The sustainable series: 5 tips for an ethical wardrobe

Liz Bryson

Issue 103 is all about making those little changes in your life to help you start saving the planet, and where better to begin than with your wardrobe? As part of our sustainable series here on the blog, we’re sharing our five tips for making your wardrobe greener. Soon you’ll be wearing head-to-toe sustainable clothing, strutting down the road feeling guilt-free and fabulous.

1. Less shopping, more mending

Visible mending tutorial

Visible mending tutorial in Mollie Makes issue 103

How often have you seen a small hole in your jeans and thought ‘right, time to buy a new pair’? In today’s throwaway society we often forget that mending clothes is a valuable skill, and can save you lots of money! Patching up jeans with spare material, readjusting skirts to make a better fit or even turning T-shirts into tote bags, there’s loads of ways you can start mending and stop binning.

In issue 103 the lovely Lana Red shows you three visible mending tutorials to turn the old into shiny new. There’s also Liz Bryson’s tutorial on refashioning charity shop dresses into fabulous skirts, meaning there’s plenty of projects for you to get started on.

2. Buying from ethical brands


Collingwood-Norris have a range of zero-waste ethically sourced accessories

While we’re totally behind mending, sometimes your clothes are just beyond repair. Buying from ethical brands can be pricey, and we understand it’s not always financially viable for everyone, but swapping quantity for quality can really help out the planet. It’s key that we all become more aware of where our clothes are made and what they’re made from and there’s a few ways to do this.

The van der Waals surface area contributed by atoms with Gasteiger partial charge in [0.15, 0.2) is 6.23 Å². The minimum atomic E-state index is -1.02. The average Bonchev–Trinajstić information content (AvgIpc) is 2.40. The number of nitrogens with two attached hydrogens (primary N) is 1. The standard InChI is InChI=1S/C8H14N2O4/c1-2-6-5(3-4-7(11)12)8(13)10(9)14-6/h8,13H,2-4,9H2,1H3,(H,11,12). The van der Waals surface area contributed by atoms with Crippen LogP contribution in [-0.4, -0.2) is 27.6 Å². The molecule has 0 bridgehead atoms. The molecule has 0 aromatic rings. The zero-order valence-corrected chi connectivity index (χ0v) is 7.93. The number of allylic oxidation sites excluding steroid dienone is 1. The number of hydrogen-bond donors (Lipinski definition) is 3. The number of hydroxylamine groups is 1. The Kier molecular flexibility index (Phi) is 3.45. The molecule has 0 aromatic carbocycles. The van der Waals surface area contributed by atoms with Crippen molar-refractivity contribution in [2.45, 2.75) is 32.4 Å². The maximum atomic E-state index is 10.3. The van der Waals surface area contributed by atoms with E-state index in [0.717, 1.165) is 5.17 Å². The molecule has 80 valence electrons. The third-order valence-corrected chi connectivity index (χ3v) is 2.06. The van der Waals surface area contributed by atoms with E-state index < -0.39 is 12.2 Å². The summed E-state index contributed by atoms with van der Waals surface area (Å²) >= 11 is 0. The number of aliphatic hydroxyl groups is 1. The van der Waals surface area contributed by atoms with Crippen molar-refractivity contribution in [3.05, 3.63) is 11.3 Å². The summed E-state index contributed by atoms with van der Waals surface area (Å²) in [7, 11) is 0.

Oeko-Tex Standard 1000 label

Oeko-Tex Standard 1000 label

Firstly, do your research. The ecolabel index shows you a full list of all the green tags you’ll find on quality, ethical clothing. For example, the Oeko-Tex Standard 1000 label ensures ‘environmentally-friendly production sites throughout the textile processing chain’. And, the Global Organic Textile Standard requires brands to use certified organic fibres in order to use their label. There are lots of different labels on the site but by just learning a few, you’ll be well on your way to a more ethical wardrobe.

Secondly, shop small! Smaller brands and independent designer-makers often (but not always) have a smaller carbon footprint because their export is much smaller, and large scale factories aren’t used. Many handmade brands pride themselves on their eco packaging, zero waste and sustainable fabrics, much like issue 103’s naturally dyed cowl which uses Folkstone Harbour’s eco-friendly yarn.

We found lots of our fave eco brands through Instagram using hashtags such as #sustainablefashionbrand, #slowfashionblogger and #ethicalstyle. There are also fab brands like Collingwood-Norris, who use natural fibres and fix your item if it breaks. Visible mending, brand style.

3. Donate, donate, donate

Charity shop image from unsplash

Donate as much as possible to charity! Photo credit: Prudence Earl, Unsplash